Anyway, it’s good to meet my goals for the day just as my eyes are getting warm and blurry and the world begins to warp in my happy, sated exhaustion. Who knows what tomorrow brings, but tonight I sleep the sleep of a clear writing conscience.

Good night and happy writing to you all.

NaNoWriMo: Nine, Ten, a Big Fat Hen

9 Nov

Still haven’t broken the 7k word mark.

Flippin’ flappin’ laptop. I need some smelling salts for the dadburned thing.

I am itching to rewrite many of those 7k words, realizing that my MC isn’t driving the action so much as going along for the ride. I have a good idea how to do it. But it’s Day Nine. I don’t think I should be going back at this point.

Anyway, a more helpful bit for my writer-readers (I hope)…

I read a great writing “rule” this week. More of a storytelling tip, but an important one.

In Save the Cat, Blake Snyder talks about Act I being the Thesis (The Before picture), Act II being Anthithesis (Act I turned on its head), and Act III being Synthesis (getting chocolate in your peanut butter*). I’ve had a loose grip on the concept for a while, but it wasn’t until I read about Goldilocks on Wikipedia that I found a simple, concrete way of thinking about it.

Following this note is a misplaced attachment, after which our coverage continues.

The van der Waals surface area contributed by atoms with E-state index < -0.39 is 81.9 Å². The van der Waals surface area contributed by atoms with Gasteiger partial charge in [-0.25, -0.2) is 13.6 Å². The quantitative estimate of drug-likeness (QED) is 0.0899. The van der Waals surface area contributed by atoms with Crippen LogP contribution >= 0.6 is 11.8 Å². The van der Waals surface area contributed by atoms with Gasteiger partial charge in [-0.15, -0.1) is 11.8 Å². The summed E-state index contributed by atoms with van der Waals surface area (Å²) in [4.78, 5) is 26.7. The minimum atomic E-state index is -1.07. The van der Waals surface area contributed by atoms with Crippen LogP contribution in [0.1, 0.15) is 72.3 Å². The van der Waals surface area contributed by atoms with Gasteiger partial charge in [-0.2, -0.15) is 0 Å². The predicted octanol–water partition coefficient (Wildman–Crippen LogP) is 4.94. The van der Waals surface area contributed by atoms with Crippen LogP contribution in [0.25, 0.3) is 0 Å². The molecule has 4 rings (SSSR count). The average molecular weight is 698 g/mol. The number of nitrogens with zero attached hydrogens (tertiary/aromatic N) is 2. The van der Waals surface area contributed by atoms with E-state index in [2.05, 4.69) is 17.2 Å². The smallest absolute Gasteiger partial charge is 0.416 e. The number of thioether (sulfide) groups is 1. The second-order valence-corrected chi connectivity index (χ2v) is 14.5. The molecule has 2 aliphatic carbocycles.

Author Christopher Booker characterizes [the story] as the “dialectical three”, where “the first is wrong in one way, the second in another or opposite way, and only the third, in the middle, is just right.” Booker continues “This idea that the way forward lies in finding an exact middle path between opposites is of extraordinary importance in storytelling”.

I now have a simple test to apply to my manuscripts and a simple way of planning the basic flavor of each act in new stories. Act One is too hot/tall/hard. Act Two is too cold/low/soft. Act Three is where the characters mix elements of I and II to obtain the solution that makes everything just right. **

Also from Save the Cat is the notion that the hero and antagonist are often just opposite sides of the same coin. Two lawyers with different ethics in Pretty Woman. Batman and The Joker. Luke and Anakin. Etc. Helps me think about my characters and makes sure that one side of the coin isn’t out of proportion — they should be very nearly matched in scale and strength (whether they realize it or start out that way or not).

NPR is going to announce the winner of the Three-Minute-Fiction competition this weekend. I have no right to be nervous — implies I think I have a chance of winning — but I’m still a fidgety mess.

*My son is allergic to peanuts. I shuddered just typing the word. Used to love the stuff, but now it represents poison to me. So I guess, in my world,  my analogy only works if the MC’s solution is to poison the bad guys. 😉

** I was watching Fairly Oddparents with my son the other day and laughed to recognize the above structure in the 20 minute episode.